HTML and CSS Reference
var r = randInt(255), g = randInt(255), b = randInt(255);
ctx.strokeStyle = "rgb(" + r + "," + g + "," + b + ")";
ctx.lineWidth = 2;
// Center the initial branches
The exterior method randomSnowflake generates a number of random property values setting the num-
ber of branches, spread angle, size, level of recursion, and a random color for the snowflake. It then calls the
recursive method drawSnowflake , which draws a single line for each branch rotated to the correct angle and
then sets up the transformation matrix for the child branches. It then checks if there are more levels to draw, and
if so, calls itself again with some updated parameters.
Because all drawing calls are wrapped in ctx.save() and ctx.restore() calls, each branch can pass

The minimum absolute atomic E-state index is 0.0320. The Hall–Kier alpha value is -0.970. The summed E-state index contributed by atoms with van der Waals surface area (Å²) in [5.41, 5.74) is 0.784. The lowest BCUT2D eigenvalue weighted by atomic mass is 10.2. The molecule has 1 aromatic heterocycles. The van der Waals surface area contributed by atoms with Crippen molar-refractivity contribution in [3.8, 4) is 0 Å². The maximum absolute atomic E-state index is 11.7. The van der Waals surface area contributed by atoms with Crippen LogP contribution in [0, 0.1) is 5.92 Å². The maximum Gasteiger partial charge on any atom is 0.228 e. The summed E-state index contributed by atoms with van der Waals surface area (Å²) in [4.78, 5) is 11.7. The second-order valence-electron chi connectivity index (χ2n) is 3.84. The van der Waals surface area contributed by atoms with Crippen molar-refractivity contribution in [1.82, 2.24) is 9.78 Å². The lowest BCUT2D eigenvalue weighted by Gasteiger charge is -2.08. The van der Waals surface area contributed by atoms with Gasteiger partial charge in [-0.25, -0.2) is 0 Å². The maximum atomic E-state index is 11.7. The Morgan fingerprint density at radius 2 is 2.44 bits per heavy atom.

along its transformation matrix to its child branches without affecting any of the other ones.
Each time you click the Canvas, a new snowflake generates. The variety of possibilities by just drawing some
lines and varying a few parameters shows the power of nested transforms.
Applying Canvas Effects
As this chapter wraps up, there are a couple additional effects worth covering that Canvas provides: shadows
and composition effects.
The Canvas context provides a way to add drop shadows to any drawn element, including text, rectangles, paths,
and images. This is controlled via a set of four properties on the context:
// CSS color shadow, accepts RGBA, RGB, hexadecimal
ctx.shadowColor = "rgba(255,255,255,0.5)";
ctx.shadowOffsetX = 4; // horizontal shadow offset
ctx.shadowOffsetY = 4; // vertical shadow offset
ctx.shadowBlur = 10; // distance for shadow to fade out
You can use shadows to generate normal drop-shadow effects by using darker shadowColor values or
give a subtle glow effect by setting the shadow offset values to zero and using a lighter color.